Budgeteen 2020 - A Belanjawan For Young Malaysians | The Full Frontal

Budgeteen 2020 – A Belanjawan For Young Malaysians

You’ve got a bad reputation.

You’re sitting on mountains of debt, reshaping multiple industries and being regarded as an era plagued with attitude issues. Society criticises you but the country needs you.

Your voice will not be heard but your votes will still be counted. You’re the shape of future to come. The next generation. The millennial.

Where We Stand

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This year’s budget is set to tackle issues with the generation gap one step at a time. Photo by Duy Pham on Unsplash

Millennials – which is a loose term used to describe those born between 1982 and 1997, have made headlines for either their crippling debt, how you’ve killed the habit of dinner parties and your comparatively higher susceptibility to mental illnesses. With the vast technological age and major economic changes surrounding you, the term ‘burned out’ seems to fit a description of your misunderstood generation.

The Good News

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Apart from women, the youth is getting a bigger slice of the pie too. Photo by soyacincau.com

Here’s the silver lining though: If there was ever a moment to highlight a win for Malaysian youths, the week Budget 2020 was read to the public would take the top spot.

The newly tabled budget has been so generously youth-centric, Youth and Sports Minister Syed Saddiq Syed Abdul Rahman has referred to it as the “2020 Youth Budget”.

Housing For Young Ones

The government knows that the greatest concern is allocating affordable space for the youth. Photo by Carl Nenzen Loven on Unsplash

The dilemma of either renting or buying a place to call home has been a long-running issue among many youths in Malaysia. It can be said to be one of the most important financial decisions for many young Malaysians today.

While renting offers a youngster greater mobility at lower short term cost, buying a home would equate to stability in always having somewhere to stay regardless of the economic situation. To many, the latter is out of the question. However, affordable housing among youths is expected to take a turn for the better. 

In extending the Youth Housing Scheme, the local government has planned to collaborate with financial institutions to introduce a rent-to-own (RTO) financing scheme to ease the burden of being unable to put down that initial 10% deposit to buy their first home. You can read more about the RM10 billion allocation to the scheme here

Still reading? We bet you’re in one of those peak hour jams on the way back from work. What if we told you, highway users, to expect to collectively save RM180 million on tolls every year?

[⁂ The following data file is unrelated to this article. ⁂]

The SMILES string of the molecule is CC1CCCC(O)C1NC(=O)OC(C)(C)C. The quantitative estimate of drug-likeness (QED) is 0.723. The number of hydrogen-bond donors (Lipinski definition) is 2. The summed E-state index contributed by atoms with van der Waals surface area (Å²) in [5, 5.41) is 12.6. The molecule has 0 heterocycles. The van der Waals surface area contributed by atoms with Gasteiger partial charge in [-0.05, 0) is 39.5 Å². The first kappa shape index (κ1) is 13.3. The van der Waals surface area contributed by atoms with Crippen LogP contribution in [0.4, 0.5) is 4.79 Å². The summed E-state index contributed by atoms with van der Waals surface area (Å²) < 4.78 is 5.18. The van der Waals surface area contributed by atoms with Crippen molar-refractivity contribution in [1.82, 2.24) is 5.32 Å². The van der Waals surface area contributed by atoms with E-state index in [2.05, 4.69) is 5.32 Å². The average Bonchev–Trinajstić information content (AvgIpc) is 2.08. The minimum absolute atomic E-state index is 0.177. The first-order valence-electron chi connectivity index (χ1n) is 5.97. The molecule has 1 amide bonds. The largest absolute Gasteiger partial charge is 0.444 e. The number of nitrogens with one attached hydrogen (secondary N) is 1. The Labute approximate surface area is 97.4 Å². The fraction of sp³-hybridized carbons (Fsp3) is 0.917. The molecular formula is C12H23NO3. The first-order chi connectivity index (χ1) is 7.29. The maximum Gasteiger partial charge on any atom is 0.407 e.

Toll Reductions, Finally

One of the grouses of yesterday finally answered today. Photo by thestar.com.my

Finance Minister, Lim Guan Eng has tabled plans that will oversee a minimum reduction of average toll charges by an 18% discount across all PLUS highways. Lim said the discount on toll charges in 2020 in the North-South Highway stand to save the rakyat up to a shocking RM1.13billlion.

That’s RM5 less today and billions less next year – while you may not exactly afford a fancy dinner but an extra less is an extra gained, nevertheless.

Incentive Against Unemployment

Approaching unemployment from an unpopular motion with this one. Photo by Brooke Cagle on Unsplash

Between 2014 to 2015, unemployment rates of Malaysian Youths rose to 10.7%. Although that may not sound like a whole lot, the report observed that unemployment of Malaysian youngsters totalled to about three times the national rate.

Putting things into perspective, the tabled budget lends a hand to graduates who have been unemployed for more than 12 months. Fresh grads who secure a job will be credited RM500/month as a wage incentive into their KWSP accounts for 2 years!

Change Starts With You

The ball is now in your court. Photo by Afif Kusuma on Unsplash

It’s been an exciting month since the unveiling of the long-awaited national budget. In addition to paying off PTPTN, saving for retirement and a handful of other financial crisis-to-be, local youths have a lot on their plate. We can cry you a river and write you a love song, but that wouldn’t affect being able to afford the down payment for a new car next year.

Giving You a Break

We can’t have our cake and eat it too, but we can make wiser calls to afford better circumstances. Small things like cutting back on your weekly bubble tea to invest in better health, educating ourselves on the bitter financial reality of the 21st-century life and working together to shed our me-first mentality will take you a long way.

Since our climate has redefined how long ‘a long way’ actually equates to, there’s hope for you to turn things around this year. Besides, you’ve got the government on your side now.

Isn’t that what you’ve always wanted? To be the check and balance, the voice of the unheard?

Agree with the Budget? Then read our take on the Parliament’s decision to extend Maternity Leave from 60 to 90 days HERE.